the 6th of December,
the axes, the hammers,
that would dismember a mosque and a nation
that has since then –
only walked on embers.”
– Akhil Katyal
History has always been about the act of coming into confrontation with what is there, with what is apparently very obvious and in front of our eyes, that supposedly doesn’t hide anything more than what meets the eye and challenging that very notion but the way human histories are being taught in educational institutions today, aren’t how they work. It is impossible to classify the complexities of the human mind to brass tacks, how then are we expected to conform to an epicentric view of history?
A lot of India’s history written up until thirty years ago was extremely Congress-centric and while that history is safe, it has caused us to ignore the other aspects of truth for a long time. In such cases, the axiom that ‘whoever controls the present, controls the past’ holds very true because it was only after the occurrence of a shift in the political atmosphere of the country that people began drawing their inspiration from nationalist history and looking up to extremist leaders who primarily used Hindu symbols, alienating a huge part of the nation’s populace.
In history, a certain period is always examined in terms of either the period that precedes it or succeeds it and the process of reading history, in a manner that follows a certain pattern is a limitation of the discipline because while nationalist history might have been the need of the freedom movement — at a time when the British had stripped India of its pride and dignity, it was India’s ancient history and the golden age fallacy, which most nationalist historians drew upon that instilled a sense of self-reliance in the Indian.
However, nationalist history has outlived its purpose. It made attempts to counter the British way of reading Indian history and in the process of doing so, fell victim to its own contradictions. In a way, nationalist history kept falling back upon Eurocentric history, in terms of the ideas it propounded, unconsciously accepting the superiority of the coloniser and ultimately suffering the same limitations that European historiography did.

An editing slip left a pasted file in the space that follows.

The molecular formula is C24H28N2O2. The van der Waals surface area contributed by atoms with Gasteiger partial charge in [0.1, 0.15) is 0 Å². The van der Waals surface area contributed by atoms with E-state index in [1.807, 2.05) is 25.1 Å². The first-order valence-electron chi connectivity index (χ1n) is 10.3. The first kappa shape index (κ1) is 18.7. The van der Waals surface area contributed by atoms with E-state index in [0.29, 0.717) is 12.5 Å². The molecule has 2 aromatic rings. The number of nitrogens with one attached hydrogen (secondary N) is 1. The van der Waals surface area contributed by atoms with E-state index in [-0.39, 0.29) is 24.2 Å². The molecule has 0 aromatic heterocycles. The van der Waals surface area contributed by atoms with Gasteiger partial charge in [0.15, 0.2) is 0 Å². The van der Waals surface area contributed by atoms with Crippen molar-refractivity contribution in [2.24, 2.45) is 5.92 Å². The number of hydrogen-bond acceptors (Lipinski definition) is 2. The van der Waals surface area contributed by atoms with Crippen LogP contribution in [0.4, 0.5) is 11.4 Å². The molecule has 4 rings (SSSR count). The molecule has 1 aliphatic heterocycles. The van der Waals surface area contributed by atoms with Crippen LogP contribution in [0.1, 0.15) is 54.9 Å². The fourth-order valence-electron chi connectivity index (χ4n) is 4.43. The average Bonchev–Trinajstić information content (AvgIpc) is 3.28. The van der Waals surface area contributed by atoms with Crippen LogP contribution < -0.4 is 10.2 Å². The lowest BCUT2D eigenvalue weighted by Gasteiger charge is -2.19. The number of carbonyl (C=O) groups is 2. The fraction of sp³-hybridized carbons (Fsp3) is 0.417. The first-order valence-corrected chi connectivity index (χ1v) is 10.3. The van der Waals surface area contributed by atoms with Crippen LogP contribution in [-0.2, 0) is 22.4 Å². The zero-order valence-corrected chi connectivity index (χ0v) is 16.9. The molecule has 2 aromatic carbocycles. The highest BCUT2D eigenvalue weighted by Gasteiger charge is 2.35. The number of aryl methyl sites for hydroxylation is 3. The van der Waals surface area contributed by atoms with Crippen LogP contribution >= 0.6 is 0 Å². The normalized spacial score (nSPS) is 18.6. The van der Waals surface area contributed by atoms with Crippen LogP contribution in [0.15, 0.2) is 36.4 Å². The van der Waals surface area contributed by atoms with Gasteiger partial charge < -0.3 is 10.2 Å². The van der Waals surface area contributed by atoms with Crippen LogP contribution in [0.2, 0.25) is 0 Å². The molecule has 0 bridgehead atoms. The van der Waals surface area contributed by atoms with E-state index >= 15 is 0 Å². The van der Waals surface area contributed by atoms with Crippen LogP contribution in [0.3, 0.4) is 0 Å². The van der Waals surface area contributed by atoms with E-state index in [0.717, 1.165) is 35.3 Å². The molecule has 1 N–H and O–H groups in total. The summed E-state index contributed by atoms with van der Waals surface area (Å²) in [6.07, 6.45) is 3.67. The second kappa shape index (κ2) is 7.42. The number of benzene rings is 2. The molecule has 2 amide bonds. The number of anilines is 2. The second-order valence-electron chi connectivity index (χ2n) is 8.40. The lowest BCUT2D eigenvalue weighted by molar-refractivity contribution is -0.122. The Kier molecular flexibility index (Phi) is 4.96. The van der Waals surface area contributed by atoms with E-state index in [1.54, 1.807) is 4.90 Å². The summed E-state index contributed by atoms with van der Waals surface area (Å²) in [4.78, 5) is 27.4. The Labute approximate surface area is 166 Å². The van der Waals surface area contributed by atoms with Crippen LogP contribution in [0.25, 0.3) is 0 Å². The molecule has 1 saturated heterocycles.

The truth is we are all closer to history than we appear to be at first glance. The contribution of nationalist historiography, to identity building, remains uncontested. The formation of the Republic of Ireland would not have been possible had the Irish not been able to exploit their sense of Gaelic Nationalism, and it is true that now when Mongolia is trying to build a national identity, they draw upon rulers of the Mongolian empire like Genghis Khan as national leaders.
It was Bal Gangadhar Tilak, who through his book The Arctic Home in The Vedas, had tried to instil a sense of social pride within the Indians by establishing a link between the colonised and the coloniser. He speculated that the Aryans used to life in far-off and cold regions, like the Arctic, from which they migrated to Asia and Europe in search of land and since Indians were descendants of Aryans, and India was first inhabited by the Aryans, speakers of Indo-European languages, the Indian should not feel inferior to the coloniser.